Clarence Thomas awaits his chance to drive the conservative majority on abortion and guns

Clarence Thomas awaits his chance to drive the conservative majority on abortion and guns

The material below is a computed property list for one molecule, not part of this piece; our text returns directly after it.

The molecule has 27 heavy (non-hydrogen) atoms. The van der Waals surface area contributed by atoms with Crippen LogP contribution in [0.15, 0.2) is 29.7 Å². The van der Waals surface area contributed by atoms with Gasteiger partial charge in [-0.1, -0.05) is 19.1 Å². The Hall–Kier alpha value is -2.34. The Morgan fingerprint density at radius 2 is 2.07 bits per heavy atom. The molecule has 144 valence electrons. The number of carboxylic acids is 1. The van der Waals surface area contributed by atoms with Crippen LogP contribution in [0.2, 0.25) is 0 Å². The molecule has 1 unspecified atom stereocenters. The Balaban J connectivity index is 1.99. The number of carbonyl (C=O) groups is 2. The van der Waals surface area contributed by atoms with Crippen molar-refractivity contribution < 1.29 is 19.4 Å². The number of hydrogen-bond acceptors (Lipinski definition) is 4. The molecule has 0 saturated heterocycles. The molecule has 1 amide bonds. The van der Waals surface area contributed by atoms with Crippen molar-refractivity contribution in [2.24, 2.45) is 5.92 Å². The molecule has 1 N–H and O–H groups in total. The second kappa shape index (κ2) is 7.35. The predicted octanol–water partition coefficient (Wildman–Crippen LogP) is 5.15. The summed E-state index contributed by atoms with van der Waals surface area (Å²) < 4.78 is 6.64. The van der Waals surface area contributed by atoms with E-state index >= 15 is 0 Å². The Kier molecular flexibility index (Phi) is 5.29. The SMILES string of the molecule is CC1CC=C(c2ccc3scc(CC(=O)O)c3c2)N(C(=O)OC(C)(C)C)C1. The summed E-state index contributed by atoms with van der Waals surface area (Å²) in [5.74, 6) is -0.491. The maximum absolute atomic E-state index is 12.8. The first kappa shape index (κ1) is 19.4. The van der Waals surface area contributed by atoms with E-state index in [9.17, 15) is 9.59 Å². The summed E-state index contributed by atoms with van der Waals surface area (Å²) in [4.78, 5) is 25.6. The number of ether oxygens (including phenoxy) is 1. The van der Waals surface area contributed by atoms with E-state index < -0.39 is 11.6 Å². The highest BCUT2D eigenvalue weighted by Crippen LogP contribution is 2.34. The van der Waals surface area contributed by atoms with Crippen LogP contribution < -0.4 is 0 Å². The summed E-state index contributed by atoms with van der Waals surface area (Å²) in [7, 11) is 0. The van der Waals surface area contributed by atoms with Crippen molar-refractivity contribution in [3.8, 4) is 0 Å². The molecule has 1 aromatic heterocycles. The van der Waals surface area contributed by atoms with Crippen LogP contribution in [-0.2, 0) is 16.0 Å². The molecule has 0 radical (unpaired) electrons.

Associate Justice Clarence Thomas sits during a group photo at the Supreme Court (CNN)Twenty-nine years ago, less than a year after he had taken the bench, Justice Clarence Thomas joined a dissent calling the landmark opinion Roe v. Wade "plainly wrong" and an "erroneous constitutional decision." Over the years Thomas would say Roe had "no basis in the Constitution" and call out the court’s abortion precedents as "grievously wrong." He also took aim at challenges to the Second Amendment, accusing lower courts and his own colleagues of thumbing their noses at the right to bear arms, calling it a "disfavored right." Now Thomas is 72 years old with a head of gray hair and he is awaiting a new season on a 6-3 conservative majority court. The justices have agreed to hear a case next term that critics — and some supporters — say is meant to gut Roe. They will also hear a Second Amendment case that could expand gun rights . And Thomas, the longest-serving member of the court, will likely find himself in the majority. How Trump and McConnell set the final pieces for the Supreme Court to reconsider Roe v. Wade Now, he’s lasted long enough to potentially see a shift not only in the areas of abortion and the Second Amendment but also in other key areas, including affirmative action and voting rights. Thomas has also witnessed Chief Justice John Roberts, ever the incrementalist and the institutionalist, press the brake at times to slow […]

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